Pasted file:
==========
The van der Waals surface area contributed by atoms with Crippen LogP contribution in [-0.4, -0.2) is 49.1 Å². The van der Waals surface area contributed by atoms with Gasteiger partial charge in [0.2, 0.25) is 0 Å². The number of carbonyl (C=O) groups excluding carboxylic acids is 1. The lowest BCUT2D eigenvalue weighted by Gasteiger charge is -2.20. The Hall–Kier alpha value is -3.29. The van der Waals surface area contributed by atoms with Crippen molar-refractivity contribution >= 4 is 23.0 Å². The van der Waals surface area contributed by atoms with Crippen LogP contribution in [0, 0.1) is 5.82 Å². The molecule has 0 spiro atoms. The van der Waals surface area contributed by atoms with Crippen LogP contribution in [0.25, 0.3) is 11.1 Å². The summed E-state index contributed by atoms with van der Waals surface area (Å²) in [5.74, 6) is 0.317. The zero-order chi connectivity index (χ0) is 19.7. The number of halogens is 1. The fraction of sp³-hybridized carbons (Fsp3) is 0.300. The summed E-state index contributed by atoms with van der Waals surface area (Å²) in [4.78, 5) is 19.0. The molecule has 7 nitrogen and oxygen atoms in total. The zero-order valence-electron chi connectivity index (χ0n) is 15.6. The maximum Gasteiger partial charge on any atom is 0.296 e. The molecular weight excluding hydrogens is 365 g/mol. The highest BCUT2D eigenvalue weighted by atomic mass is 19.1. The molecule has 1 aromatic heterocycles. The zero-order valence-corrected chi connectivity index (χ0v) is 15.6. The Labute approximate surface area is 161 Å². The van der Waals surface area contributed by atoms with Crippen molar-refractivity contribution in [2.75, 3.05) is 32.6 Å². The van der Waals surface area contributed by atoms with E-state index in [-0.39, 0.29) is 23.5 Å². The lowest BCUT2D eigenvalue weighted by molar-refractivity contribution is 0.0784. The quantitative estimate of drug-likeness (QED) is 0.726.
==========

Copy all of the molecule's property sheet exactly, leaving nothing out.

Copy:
The van der Waals surface area contributed by atoms with Crippen LogP contribution in [-0.4, -0.2) is 49.1 Å². The van der Waals surface area contributed by atoms with Gasteiger partial charge in [0.2, 0.25) is 0 Å². The number of carbonyl (C=O) groups excluding carboxylic acids is 1. The lowest BCUT2D eigenvalue weighted by Gasteiger charge is -2.20. The Hall–Kier alpha value is -3.29. The van der Waals surface area contributed by atoms with Crippen molar-refractivity contribution >= 4 is 23.0 Å². The van der Waals surface area contributed by atoms with Crippen LogP contribution in [0, 0.1) is 5.82 Å². The molecule has 0 spiro atoms. The van der Waals surface area contributed by atoms with Crippen LogP contribution in [0.25, 0.3) is 11.1 Å². The summed E-state index contributed by atoms with van der Waals surface area (Å²) in [5.74, 6) is 0.317. The zero-order chi connectivity index (χ0) is 19.7. The number of halogens is 1. The fraction of sp³-hybridized carbons (Fsp3) is 0.300. The summed E-state index contributed by atoms with van der Waals surface area (Å²) in [4.78, 5) is 19.0. The molecule has 7 nitrogen and oxygen atoms in total. The zero-order valence-electron chi connectivity index (χ0n) is 15.6. The maximum Gasteiger partial charge on any atom is 0.296 e. The molecular weight excluding hydrogens is 365 g/mol. The highest BCUT2D eigenvalue weighted by atomic mass is 19.1. The molecule has 1 aromatic heterocycles. The zero-order valence-corrected chi connectivity index (χ0v) is 15.6. The Labute approximate surface area is 161 Å². The van der Waals surface area contributed by atoms with Crippen molar-refractivity contribution in [2.75, 3.05) is 32.6 Å². The van der Waals surface area contributed by atoms with E-state index in [-0.39, 0.29) is 23.5 Å². The lowest BCUT2D eigenvalue weighted by molar-refractivity contribution is 0.0784. The quantitative estimate of drug-likeness (QED) is 0.726.